Greece awoke with a political hangover on Thursday after parliament approved a stringent bailout program, thanks to the votes of the pro-European opposition, amid the worst protest violence this year.
The vote, vital to unlocking emergency financing from European partners as early as Thursday, left Prime Minister Alexis Tsipras weakened by a revolt in his leftist SYRIZA party but clinging to power for now.
The European Central Bank's governing council, meeting in Frankfurt, was expected to ease its funding squeeze on shuttered Greek banks, the first step towards permitting them to reopen after nearly three weeks' closure while cash rationing and other capital restrictions will remain in place.
European finance ministers were to hold a conference call on Thursday morning to agree on a plan for 7 billion euros in bridging funds to enable Greece to meet its immediate debt service needs and avoid defaulting on the ECB next Monday.
All 28 EU countries are expected to contribute, despite the reluctance of non-euro members such as Britain and the Czech Republic, after a compromise was found to use eurozone funds to guarantee their ring-fenced contributions.
Tsipras won 229 out of the 300 parliamentary votes in favour of the agreement he struck on Monday with eurozone partners on austerity measures and liberal economic reforms tougher than those rejected by voters in a July 5 referendum.
Some of the key measures, including an increase in value added tax, take effect immediately, although it will only be extended to hotels in October, after the tourist season.
But 32 out of his radical left SYRIZA's 149 lawmakers voted against the plan, six effectively abstained and one was absent, leaving the government without a majority of its own supporters.
“Tsipras continues wounded, until further notice,” the front page of left-leaning Efimerida Ton Syntakton said. “Governments fall when they lose the support of the people, he says.”
Among the dissenters were four members of the government, one of whom resigned, the speaker of parliament, and outspoken ex-finance minister Yanis Varoufakis, who compared the Brussels deal to the 1919 Versailles Treaty that imposed unpayable reparations on a defeated Germany after World War One.
Forced to accept
Tsipras told lawmakers he had accepted a package he did not believe in and which would harm Greece, but the only alternative was a disorderly bankruptcy that would be more catastrophic.
“I acknowledge the fiscal measures are harsh, that they won't benefit the Greek economy, but I'm forced to accept them,” he said before the vote in the early hours of Thursday.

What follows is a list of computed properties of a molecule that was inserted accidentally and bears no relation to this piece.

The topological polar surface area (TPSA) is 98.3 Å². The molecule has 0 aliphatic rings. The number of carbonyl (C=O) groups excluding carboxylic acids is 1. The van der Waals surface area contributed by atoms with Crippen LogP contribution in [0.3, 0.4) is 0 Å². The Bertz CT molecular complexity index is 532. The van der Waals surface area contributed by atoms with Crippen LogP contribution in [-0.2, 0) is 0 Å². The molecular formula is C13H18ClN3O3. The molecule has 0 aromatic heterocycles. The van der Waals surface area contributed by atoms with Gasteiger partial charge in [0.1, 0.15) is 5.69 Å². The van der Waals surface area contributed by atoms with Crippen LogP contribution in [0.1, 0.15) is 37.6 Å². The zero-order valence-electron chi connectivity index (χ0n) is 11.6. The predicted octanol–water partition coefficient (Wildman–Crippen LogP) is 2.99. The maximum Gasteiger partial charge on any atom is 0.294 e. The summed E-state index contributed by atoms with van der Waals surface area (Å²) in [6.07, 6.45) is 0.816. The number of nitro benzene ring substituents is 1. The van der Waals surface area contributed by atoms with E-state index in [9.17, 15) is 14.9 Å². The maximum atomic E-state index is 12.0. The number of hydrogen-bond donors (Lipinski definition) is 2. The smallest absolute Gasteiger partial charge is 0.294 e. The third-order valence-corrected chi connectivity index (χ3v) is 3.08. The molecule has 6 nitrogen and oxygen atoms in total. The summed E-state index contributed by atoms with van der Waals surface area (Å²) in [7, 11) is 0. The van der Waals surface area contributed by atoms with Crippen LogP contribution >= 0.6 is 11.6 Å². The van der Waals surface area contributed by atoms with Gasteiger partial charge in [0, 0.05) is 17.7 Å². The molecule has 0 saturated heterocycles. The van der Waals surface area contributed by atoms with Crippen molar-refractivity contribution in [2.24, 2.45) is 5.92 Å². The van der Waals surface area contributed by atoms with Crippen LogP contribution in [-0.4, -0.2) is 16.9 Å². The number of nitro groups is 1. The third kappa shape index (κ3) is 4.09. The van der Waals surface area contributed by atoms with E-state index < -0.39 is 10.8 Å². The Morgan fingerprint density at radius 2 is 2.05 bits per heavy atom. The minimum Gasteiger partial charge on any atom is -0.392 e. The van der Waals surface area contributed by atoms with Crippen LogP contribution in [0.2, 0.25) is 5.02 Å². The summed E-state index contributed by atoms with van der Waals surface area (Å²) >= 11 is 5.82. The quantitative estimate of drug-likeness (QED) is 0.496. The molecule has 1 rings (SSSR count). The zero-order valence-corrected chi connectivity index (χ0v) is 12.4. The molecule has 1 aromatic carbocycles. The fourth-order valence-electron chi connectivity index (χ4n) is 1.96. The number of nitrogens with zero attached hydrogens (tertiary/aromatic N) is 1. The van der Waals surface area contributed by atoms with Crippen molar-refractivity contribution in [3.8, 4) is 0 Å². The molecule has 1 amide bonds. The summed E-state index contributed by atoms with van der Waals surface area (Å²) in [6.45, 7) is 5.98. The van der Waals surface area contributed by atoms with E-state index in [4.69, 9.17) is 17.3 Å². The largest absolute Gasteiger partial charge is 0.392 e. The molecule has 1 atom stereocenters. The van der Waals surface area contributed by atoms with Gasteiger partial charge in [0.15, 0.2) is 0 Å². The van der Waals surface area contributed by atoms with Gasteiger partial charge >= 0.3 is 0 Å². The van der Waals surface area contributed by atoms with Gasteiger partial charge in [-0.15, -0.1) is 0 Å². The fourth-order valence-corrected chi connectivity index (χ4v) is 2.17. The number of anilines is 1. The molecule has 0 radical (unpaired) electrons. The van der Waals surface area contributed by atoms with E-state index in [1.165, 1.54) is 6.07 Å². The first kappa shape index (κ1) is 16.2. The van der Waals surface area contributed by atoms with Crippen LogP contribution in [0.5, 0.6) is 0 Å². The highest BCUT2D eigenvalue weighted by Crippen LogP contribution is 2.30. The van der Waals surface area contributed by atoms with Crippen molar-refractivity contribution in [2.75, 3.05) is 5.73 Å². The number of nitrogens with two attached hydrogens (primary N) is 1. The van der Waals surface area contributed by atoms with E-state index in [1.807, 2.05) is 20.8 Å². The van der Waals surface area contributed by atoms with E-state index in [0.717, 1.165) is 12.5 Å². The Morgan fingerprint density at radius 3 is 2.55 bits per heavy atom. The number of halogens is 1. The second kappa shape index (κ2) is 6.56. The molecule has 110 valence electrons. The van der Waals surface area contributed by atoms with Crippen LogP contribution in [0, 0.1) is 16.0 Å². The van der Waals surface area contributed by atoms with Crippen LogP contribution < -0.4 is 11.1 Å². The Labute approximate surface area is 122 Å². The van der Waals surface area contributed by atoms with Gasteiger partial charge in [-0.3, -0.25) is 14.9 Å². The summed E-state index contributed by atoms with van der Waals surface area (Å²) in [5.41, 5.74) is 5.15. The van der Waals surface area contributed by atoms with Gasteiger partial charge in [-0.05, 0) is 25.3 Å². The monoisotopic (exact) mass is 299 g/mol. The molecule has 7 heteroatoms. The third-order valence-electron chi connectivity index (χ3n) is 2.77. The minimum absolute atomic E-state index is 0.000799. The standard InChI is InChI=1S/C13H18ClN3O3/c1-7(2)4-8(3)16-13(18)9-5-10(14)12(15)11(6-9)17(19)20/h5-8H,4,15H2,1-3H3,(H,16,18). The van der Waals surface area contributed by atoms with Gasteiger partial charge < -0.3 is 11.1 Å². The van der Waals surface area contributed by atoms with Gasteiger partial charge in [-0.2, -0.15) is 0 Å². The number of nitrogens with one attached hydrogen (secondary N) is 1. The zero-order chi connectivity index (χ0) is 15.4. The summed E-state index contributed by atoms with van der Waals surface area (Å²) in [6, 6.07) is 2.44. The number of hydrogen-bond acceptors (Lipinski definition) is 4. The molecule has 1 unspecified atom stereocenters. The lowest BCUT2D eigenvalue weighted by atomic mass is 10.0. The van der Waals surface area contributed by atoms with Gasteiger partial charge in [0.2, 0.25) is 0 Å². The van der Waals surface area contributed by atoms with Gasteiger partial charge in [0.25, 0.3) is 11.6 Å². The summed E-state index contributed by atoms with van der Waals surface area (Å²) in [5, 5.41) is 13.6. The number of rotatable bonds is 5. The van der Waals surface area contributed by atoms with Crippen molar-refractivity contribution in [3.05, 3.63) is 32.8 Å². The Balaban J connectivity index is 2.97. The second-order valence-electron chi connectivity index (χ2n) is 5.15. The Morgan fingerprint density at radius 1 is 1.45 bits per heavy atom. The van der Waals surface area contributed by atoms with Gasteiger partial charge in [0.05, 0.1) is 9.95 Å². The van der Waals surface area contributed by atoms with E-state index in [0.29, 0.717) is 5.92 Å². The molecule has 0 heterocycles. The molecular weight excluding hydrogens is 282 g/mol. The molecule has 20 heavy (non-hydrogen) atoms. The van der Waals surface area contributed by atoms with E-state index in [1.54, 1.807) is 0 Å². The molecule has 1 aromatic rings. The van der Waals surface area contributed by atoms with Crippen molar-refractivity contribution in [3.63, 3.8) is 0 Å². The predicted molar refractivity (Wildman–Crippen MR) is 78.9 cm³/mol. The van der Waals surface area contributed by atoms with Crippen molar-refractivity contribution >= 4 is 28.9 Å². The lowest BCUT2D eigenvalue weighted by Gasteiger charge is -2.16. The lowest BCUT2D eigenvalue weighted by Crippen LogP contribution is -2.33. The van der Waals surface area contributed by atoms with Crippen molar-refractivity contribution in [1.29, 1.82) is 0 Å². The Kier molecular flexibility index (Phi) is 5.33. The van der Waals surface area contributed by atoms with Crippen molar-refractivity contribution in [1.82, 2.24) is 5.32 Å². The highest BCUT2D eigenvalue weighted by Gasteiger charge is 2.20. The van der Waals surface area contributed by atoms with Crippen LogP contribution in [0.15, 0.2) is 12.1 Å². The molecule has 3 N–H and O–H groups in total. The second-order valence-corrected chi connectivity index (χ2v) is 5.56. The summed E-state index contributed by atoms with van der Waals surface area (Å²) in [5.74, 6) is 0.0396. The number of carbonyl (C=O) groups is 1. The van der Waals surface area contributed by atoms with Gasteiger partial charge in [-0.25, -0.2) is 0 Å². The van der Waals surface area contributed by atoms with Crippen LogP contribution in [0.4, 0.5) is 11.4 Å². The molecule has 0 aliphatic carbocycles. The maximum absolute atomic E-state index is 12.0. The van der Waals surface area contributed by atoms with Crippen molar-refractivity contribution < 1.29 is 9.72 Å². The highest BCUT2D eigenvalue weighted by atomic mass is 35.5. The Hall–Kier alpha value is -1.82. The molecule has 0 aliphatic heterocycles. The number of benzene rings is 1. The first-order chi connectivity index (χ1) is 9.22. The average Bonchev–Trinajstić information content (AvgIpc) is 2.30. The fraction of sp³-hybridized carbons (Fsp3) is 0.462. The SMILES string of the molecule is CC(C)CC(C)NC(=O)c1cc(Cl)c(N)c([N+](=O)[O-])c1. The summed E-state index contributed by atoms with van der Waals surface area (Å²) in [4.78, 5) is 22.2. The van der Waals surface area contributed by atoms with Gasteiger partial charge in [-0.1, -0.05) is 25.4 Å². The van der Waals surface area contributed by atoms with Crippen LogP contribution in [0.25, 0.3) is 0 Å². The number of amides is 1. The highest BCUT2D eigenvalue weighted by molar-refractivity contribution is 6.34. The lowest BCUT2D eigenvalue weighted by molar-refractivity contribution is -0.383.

He is expected to reshuffle his cabinet to remove dissident leftists but he has ruled out early elections and said this week the captain does not leave the ship in a storm.
German Finance Minister Wolfgang Schaeuble, one of the toughest critics of Greece in the eurozone, said on German radio he still believed Athens would do better to leave the currency area temporarily to receive a debt writedown.
But Schaeuble said he would vote in favour of opening talks on a third bailout loan for Greece “with full conviction” when the German Bundestag debates the plan on Friday.
“We are a step further,” Schaeuble told Deutschlandfunk radio after the Greek parliament voted to approve the entire package demanded by European partners. “This is an important step.”
He said it would be hard to make Greece's debts sustainable without a “haircut” or writedown on the principal by European lenders, which Berlin says would be illegal under EU treaties.
The International Monetary Fund highlighted the issue in a stark report released this week, saying the only alternatives to “deep upfront haircuts” would be for European lenders to grant Athens a 30-year debt service holiday on present and future loans or make large annual fiscal transfers to the Greek budget.
All those options are deeply unpalatable to German and other eurozone creditor governments that do not want to tell their taxpayers that the money lent to Greece is not coming back.
Klaus Regling, head of the eurozone's bailout fund, said he expects it to contribute 50 billion euros to the third bailout of up to 86 billion euros.
“If everything should fail, then the Greek banking system will collapse,” Klaus Regling, head of the European Stability Mechanism, told German broadcaster ARD.
The rest would come from 16 billion euros in remaining undisbursed IMF funds, once Athens has cleared arrears to the global lender, as well as privatisation receipts and possible limited borrowing on the market near the end of the three-year program.
In Athens, cleaners removed overnight the debris of a pitched battle on the central Syntagma Square outside parliament between black-masked anti-bailout militants and riot police.
Protesters threw dozens of petrol bombs and hurled stones at the police, who responded with clouds of tear gas.
Tsipras won the vote thanks to the support of the centre-right New Democracy, centre-left Pasok and centrist To Potami opposition parties.
“The responsible opposition assumed the burden to rescue the country as did the prime minister, even though it was at the last minute,” the conservative daily Kathimerini said in an editorial. “He deserves credit for this, but he lost the support of a large part of his party's lawmakers.”
“He now has the big responsibility to ensure the country will have a government that keeps its pledges to creditors and implements them. Otherwise, his bold step will stall and with it the country's European prospects,” the paper said.